SWU featured in AP story about impact of economic downturn on college students
Excerpt of story from the Associated Press:
(Associated Press/JUSTIN POPE)
March 25, 2008 - 12:00 a.m. EST
Southern Wesleyan University student Hannah Bolt poses on campus in Central, SC. (AP Photo/Patrick Collard)
CLEMSON — At the giant public university here, officials are bracing for likely state budget cuts. They hope fundraising can help make up any gap, so that students won't feel the brunt.
At the community college and at the small Christian college just outside town, commuting students have had to work extra hours to cover the surging cost of gas.
The national economic downturn is certainly felt in college towns like this one, home to three very different institutions within a few miles of each other and situated in a region still smarting from thousands of textile job losses.
As for job prospects for new graduates, the news is mixed. Last fall, a survey by the National Association of Colleges and Employers predicted campus hiring would be up 16 percent for the class of 2008. An updated survey last week revises that figure downward but still predicts an increase of about 8 percent more than the class of 2007.
For colleges themselves, an economic slump can be good for business, reminding people of the value of more education and pushing them to get it when other opportunities are scarce.
Colleges plan for the long haul, so many can take advantage of the effects of an economic slump, like lower construction costs and — if the current credit crunch passes — lower costs to borrow money.
In short, the economy on campus is a complicated story, best told from the point of view of some people in the midst of the forces at work.
Gas an education issue at SWU
On a break between classes, Hannah Bolt tries to get some work done in a campus coffee shop at Southern Wesleyan University, a small Christian college in the town of Central, a few minutes from Clemson.
Every minute is precious. She comes to campus four days a week, and often works the other three at a department store. Her parents have pushed her to pick a steady career, so she is studying to become a special-education teacher. Dad was a commercial fisherman and is battling health problems. Mom is a seamstress in the struggling textile industry.
"Some weeks she'll work three days, and they'll say, 'We don't have anything for you to do the rest of the week, take a four-day weekend,'" Bolt says.
There's no such thing as a typical student, here or anywhere else. But Bolt is representative in some respects. Like most students here and an estimated 57 percent nationwide, she has a job. She's also a commuter, as are the approximately four in five American college students who don't live on campus.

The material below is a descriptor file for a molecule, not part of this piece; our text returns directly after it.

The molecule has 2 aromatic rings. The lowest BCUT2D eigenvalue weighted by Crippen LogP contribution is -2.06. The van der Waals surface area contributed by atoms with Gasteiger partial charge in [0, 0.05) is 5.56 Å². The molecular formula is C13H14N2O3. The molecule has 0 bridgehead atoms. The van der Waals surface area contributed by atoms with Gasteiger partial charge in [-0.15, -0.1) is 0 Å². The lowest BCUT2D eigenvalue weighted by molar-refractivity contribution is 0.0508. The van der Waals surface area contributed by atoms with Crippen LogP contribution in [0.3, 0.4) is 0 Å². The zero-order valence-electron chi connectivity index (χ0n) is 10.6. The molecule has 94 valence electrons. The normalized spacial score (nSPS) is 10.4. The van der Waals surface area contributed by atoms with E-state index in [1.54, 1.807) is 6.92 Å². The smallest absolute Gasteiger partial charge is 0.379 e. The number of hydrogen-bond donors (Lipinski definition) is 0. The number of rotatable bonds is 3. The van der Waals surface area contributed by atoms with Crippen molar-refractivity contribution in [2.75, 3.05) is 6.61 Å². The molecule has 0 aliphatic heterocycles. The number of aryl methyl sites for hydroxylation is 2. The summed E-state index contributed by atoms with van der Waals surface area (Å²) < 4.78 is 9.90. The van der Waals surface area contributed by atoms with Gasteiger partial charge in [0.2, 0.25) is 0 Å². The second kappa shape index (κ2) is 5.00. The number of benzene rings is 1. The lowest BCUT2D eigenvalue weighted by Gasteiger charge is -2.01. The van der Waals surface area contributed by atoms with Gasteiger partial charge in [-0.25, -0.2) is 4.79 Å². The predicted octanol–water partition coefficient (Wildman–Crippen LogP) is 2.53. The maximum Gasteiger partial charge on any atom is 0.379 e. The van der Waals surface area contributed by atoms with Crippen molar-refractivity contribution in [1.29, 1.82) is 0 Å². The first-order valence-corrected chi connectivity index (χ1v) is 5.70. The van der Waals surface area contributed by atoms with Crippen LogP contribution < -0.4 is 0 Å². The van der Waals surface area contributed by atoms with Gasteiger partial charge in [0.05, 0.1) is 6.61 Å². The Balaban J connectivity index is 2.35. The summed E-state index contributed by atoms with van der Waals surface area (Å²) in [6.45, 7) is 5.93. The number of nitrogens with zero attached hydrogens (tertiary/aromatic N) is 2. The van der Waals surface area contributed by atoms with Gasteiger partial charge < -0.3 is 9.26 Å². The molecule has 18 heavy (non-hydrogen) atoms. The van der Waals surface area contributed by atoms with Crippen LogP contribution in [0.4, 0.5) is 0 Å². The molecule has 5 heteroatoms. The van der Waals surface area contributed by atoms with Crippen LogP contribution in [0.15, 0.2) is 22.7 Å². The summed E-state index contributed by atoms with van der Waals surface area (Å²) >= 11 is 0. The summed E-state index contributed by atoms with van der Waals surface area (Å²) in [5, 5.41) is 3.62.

That's why to college students, the price of gasoline is an education issue. It used to cost Bolt $20 to fill up her Volkswagen Beetle once a week for the 26-mile trip from her home in Westminster to campus. Now it's $37 to $40.
Given her family's financial pinch, you might wonder what Bolt is doing at a private college like Wesleyan.
But financially, the hit isn't too bad. Wesleyan tuition and fees run about $17,000 per year, but about 90 percent of students get aid. With a state scholarship and $7,000 from Wesleyan, Bolt has only had to borrow $3,000 — and that should be paid off by a state teacher training program.
Chad Peters, the admissions director, acknowledges that private colleges like Wesleyan — with an endowment of just $3 million — can't always compete head-to-head with state schools on price. He also sees more students are applying to a range of schools, looking for the best deal.
But Wesleyan is holding its own. It's looking to enroll 300 freshmen next fall, the biggest increase in years.
Walking around campus, Bolt says she sees few signs that her fellow students have felt the latest economic downturn personally. But she does see signs of it at the department store where she works.
"A lot of people use credit cards," she says. "When I first started, there were a lot of checks. Now it's more often when they give you a debit card, you know they're going to choose credit."
Here are some media outlets publishing Southern Wesleyan University’s AP story: Aiken Standard
The Boston Globe
The Charlotte Observer
Daily Herald (Chicago)
El Paso Times
Leader-Herald (Johnstown, N.Y.)
Oakland (Mich.) Press
Press-Enterprise (Riverside, Calif.)
Savannah Morning News
The Spartanburg Herald-Journal
The Washington Times
Worcester (Mass.) Telegram